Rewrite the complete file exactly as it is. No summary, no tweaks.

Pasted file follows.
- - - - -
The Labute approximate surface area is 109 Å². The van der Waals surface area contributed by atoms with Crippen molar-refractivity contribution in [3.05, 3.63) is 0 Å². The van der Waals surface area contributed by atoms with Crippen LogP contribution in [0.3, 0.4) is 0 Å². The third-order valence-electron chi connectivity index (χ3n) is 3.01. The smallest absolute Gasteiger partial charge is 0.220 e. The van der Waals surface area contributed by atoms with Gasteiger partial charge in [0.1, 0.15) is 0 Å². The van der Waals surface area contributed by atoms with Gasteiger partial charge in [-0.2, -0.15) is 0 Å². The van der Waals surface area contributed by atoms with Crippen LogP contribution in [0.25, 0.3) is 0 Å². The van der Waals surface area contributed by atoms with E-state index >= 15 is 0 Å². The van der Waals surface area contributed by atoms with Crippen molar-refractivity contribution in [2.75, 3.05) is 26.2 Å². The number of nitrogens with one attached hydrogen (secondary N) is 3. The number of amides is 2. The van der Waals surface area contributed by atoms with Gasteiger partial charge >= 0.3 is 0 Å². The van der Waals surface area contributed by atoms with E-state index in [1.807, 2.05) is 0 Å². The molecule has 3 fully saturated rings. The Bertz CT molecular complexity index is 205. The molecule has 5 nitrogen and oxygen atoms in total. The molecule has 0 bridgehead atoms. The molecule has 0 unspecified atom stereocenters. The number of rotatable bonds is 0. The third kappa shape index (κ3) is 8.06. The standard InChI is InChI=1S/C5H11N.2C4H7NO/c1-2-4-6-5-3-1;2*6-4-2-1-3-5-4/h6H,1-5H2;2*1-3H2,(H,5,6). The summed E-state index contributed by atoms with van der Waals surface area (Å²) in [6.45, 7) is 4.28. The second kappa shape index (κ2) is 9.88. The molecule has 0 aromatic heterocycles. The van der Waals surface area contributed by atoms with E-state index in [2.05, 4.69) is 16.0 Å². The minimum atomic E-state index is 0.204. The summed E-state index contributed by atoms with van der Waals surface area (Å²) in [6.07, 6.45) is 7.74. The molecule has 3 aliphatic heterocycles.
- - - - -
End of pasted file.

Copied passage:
The Labute approximate surface area is 109 Å². The van der Waals surface area contributed by atoms with Crippen molar-refractivity contribution in [3.05, 3.63) is 0 Å². The van der Waals surface area contributed by atoms with Crippen LogP contribution in [0.3, 0.4) is 0 Å². The third-order valence-electron chi connectivity index (χ3n) is 3.01. The smallest absolute Gasteiger partial charge is 0.220 e. The van der Waals surface area contributed by atoms with Gasteiger partial charge in [0.1, 0.15) is 0 Å². The van der Waals surface area contributed by atoms with Gasteiger partial charge in [-0.2, -0.15) is 0 Å². The van der Waals surface area contributed by atoms with Crippen LogP contribution in [0.25, 0.3) is 0 Å². The van der Waals surface area contributed by atoms with E-state index >= 15 is 0 Å². The van der Waals surface area contributed by atoms with Crippen molar-refractivity contribution in [2.75, 3.05) is 26.2 Å². The number of nitrogens with one attached hydrogen (secondary N) is 3. The number of amides is 2. The van der Waals surface area contributed by atoms with Gasteiger partial charge >= 0.3 is 0 Å². The van der Waals surface area contributed by atoms with E-state index in [1.807, 2.05) is 0 Å². The molecule has 3 fully saturated rings. The Bertz CT molecular complexity index is 205. The molecule has 5 nitrogen and oxygen atoms in total. The molecule has 0 bridgehead atoms. The molecule has 0 unspecified atom stereocenters. The number of rotatable bonds is 0. The third kappa shape index (κ3) is 8.06. The standard InChI is InChI=1S/C5H11N.2C4H7NO/c1-2-4-6-5-3-1;2*6-4-2-1-3-5-4/h6H,1-5H2;2*1-3H2,(H,5,6). The summed E-state index contributed by atoms with van der Waals surface area (Å²) in [6.45, 7) is 4.28. The second kappa shape index (κ2) is 9.88. The molecule has 0 aromatic heterocycles. The van der Waals surface area contributed by atoms with E-state index in [2.05, 4.69) is 16.0 Å². The minimum atomic E-state index is 0.204. The summed E-state index contributed by atoms with van der Waals surface area (Å²) in [6.07, 6.45) is 7.74. The molecule has 3 aliphatic heterocycles.